Many people have figured out in recent years that they can draw attention to themselves by predicting doom and gloom for the NFL. The latest to discover that path to attention is President Donald Trump.
Why the President of the United States would worry so much if players are standing, sitting, kneeling or even stretching for the national anthem doesn’t quite compute, with all the other issues he’s dealing with, but here we are. Yet again, Trump took a shot at the NFL for the widespread national anthem demonstrations last week by players, some of which even included team owners.
“You cannot have people disrespecting our national anthem, our flag, our country and that’s what they’re doing,” Trump said. “In my opinion the NFL has to change. Or you know what’s going to happen? Their business is going to go to hell.”
Trump: The NFL has to change or else "their business is going to go to hell" pic.twitter.com/59lvS1RUAm
— Axios (@axios) September 27, 2017
With more national anthem demonstrations than ever before on Sunday and Monday, following Trump’s comments that players should be fired if they don’t stand for the anthem, the NFL saw an increase in television ratings. The league is doing just fine.
Trump and the NFL have an interesting history. As the owner of the USFL’s New Jersey Generals in the 1980s, Trump was the face of the USFL’s anti-trust lawsuit against the NFL. If there were hard feelings from either side, it didn’t show when multiple owners contributed millions to Trump’s inauguration. Those owners can’t feel like they’re getting a great return on investment considering Trump has now bashed the league a few times over the last week. Given the headlines and air time he’s getting for it, it’s probably going to continue.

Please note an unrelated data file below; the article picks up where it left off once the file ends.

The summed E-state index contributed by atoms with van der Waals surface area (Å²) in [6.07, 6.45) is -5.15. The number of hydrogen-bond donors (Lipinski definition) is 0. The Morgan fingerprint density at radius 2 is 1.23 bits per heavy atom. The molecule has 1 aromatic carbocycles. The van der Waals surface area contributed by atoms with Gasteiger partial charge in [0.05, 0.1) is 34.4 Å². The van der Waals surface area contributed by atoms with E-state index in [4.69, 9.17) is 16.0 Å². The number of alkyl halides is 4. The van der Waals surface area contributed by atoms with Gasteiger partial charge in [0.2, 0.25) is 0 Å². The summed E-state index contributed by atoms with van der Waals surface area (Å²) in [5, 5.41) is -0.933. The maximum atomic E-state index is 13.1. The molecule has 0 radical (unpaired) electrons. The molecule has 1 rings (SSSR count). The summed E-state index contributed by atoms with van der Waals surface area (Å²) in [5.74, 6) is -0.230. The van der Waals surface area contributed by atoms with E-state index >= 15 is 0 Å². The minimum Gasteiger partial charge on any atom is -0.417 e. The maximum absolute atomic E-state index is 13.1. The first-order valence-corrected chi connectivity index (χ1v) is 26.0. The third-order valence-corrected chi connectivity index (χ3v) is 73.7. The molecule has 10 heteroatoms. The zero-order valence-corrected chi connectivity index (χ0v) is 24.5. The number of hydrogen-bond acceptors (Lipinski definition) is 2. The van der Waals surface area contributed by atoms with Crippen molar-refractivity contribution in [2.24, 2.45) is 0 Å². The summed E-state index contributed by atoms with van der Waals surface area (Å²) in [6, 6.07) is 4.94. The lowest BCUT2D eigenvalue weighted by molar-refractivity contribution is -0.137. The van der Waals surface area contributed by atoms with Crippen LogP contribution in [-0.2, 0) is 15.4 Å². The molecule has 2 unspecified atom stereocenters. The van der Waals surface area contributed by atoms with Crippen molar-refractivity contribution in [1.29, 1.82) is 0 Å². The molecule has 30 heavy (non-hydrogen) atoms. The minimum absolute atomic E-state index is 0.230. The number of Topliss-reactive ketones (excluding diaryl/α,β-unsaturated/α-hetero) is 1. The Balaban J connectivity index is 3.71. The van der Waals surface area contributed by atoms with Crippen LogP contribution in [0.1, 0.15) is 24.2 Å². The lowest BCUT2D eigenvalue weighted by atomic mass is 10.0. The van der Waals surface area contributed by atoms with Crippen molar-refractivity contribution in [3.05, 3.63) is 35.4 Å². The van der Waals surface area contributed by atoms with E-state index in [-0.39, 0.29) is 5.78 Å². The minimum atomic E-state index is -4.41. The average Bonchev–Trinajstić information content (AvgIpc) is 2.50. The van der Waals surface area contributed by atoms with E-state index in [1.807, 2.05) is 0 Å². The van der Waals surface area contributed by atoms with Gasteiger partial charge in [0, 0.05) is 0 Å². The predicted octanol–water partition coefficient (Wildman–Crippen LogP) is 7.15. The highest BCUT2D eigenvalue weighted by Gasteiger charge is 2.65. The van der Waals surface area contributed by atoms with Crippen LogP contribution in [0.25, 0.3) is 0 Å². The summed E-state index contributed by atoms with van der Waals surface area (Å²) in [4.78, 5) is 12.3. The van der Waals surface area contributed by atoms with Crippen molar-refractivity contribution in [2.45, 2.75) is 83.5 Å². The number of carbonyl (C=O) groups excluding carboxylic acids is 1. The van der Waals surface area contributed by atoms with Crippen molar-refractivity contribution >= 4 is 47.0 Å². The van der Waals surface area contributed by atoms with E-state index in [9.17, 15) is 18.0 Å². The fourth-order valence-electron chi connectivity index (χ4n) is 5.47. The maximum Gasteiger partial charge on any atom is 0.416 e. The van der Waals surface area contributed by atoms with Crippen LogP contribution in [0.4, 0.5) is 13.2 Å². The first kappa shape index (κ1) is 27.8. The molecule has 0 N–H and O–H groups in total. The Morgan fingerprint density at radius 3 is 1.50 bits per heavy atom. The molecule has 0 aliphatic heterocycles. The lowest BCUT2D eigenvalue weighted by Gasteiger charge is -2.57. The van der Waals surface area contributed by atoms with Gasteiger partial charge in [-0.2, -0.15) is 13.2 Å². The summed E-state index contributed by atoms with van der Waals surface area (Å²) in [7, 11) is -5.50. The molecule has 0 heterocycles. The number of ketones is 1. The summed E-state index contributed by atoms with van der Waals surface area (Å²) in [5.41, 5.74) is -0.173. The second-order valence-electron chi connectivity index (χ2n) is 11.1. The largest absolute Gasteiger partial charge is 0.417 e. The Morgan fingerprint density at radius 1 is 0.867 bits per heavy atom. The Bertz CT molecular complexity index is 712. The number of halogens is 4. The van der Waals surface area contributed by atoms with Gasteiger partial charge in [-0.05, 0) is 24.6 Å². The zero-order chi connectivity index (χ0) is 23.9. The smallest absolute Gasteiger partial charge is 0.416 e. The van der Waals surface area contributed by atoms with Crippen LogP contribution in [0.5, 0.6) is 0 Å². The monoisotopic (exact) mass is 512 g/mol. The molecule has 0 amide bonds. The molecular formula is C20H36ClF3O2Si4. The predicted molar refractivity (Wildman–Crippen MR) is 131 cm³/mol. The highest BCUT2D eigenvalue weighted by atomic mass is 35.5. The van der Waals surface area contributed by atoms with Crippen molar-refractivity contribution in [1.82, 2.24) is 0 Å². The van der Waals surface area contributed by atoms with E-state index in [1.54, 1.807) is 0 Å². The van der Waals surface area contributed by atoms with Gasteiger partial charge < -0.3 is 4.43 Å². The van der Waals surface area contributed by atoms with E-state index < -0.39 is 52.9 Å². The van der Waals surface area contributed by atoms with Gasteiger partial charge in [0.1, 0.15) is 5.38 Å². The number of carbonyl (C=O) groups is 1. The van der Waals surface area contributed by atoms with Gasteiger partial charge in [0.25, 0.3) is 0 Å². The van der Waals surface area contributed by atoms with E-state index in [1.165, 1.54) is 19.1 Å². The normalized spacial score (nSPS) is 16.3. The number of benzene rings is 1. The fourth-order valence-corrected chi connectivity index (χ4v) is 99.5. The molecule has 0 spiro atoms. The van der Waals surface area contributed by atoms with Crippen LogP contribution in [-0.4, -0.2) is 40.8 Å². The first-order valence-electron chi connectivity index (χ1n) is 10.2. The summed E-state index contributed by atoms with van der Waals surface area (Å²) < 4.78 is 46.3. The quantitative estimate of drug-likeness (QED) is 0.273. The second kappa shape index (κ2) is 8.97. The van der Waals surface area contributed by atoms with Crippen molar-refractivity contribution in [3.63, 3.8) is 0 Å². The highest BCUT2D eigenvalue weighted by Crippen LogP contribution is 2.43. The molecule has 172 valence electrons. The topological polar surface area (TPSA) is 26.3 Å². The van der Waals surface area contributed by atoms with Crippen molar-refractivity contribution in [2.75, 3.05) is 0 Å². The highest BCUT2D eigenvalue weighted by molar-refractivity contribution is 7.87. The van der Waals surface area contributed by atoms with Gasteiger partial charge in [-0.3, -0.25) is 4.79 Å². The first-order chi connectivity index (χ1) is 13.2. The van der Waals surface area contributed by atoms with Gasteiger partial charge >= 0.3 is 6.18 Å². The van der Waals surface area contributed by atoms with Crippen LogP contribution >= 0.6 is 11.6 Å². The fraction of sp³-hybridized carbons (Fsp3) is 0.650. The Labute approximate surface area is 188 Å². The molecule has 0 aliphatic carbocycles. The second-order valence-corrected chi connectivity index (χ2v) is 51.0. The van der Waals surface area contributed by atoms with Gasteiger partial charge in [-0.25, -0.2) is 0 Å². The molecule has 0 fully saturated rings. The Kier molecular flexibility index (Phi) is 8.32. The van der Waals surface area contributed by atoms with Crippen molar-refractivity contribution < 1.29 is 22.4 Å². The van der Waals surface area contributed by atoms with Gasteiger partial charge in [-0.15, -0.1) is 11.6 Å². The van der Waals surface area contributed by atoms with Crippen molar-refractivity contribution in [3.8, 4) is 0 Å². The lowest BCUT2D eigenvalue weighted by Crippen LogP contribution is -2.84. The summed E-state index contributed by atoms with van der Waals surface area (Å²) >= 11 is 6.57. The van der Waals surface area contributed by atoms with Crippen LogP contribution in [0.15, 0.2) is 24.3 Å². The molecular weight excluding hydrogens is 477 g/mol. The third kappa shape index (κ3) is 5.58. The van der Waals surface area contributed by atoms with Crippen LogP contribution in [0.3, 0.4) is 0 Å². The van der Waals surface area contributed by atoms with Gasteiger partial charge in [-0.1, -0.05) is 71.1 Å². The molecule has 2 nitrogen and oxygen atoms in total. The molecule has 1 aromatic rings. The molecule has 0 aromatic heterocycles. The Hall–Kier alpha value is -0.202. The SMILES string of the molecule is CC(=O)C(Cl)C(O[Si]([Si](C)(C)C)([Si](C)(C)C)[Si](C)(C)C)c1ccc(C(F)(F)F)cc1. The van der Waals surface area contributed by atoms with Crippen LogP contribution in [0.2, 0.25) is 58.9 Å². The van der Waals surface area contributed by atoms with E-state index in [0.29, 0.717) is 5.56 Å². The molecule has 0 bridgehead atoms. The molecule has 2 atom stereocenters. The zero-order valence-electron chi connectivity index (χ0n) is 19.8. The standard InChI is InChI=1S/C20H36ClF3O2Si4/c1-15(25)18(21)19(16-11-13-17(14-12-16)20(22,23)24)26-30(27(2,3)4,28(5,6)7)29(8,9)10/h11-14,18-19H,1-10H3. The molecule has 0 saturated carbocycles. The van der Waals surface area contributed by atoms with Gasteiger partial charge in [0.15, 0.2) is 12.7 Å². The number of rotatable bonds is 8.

Spoke to Jerry Jones of the Dallas Cowboys yesterday. Jerry is a winner who knows how to get things done. Players will stand for Country!
— Donald J. Trump (@realDonaldTrump) September 27, 2017
There is some truth that some fans are fatigued by the anthem demonstrations and the talk about it. Some football fans would rather hear about and watch football. But the NFL has also never been in the news quite like this before. Nor has the commissioner had to rebuke a president, like NFL Commissioner Roger Goodell did last week.
The NFL is also one of the most successful businesses in the United States, with estimated profits of more than $14 billion last year. Even with the overreaction to the dip in television ratings for parts of last season and early this season, the NFL’s ratings dwarf those of any other sport. Most stadiums (outside of Los Angeles anyway) are filled every Sunday. If the NFL’s business is going to “go to hell” over the anthem issue, it has a long way to fall first.
But there is now a full-scale battle between the President of the United States and the NFL. That’s a first. Since there is media attention to be gained by taking shots at the wildly popular football league, and since there’s a history with Trump unsuccessfully trying to get his Generals absorbed by the NFL about 30 years ago, we can probably assume that this won’t be the last time we hear from Trump on the subject.
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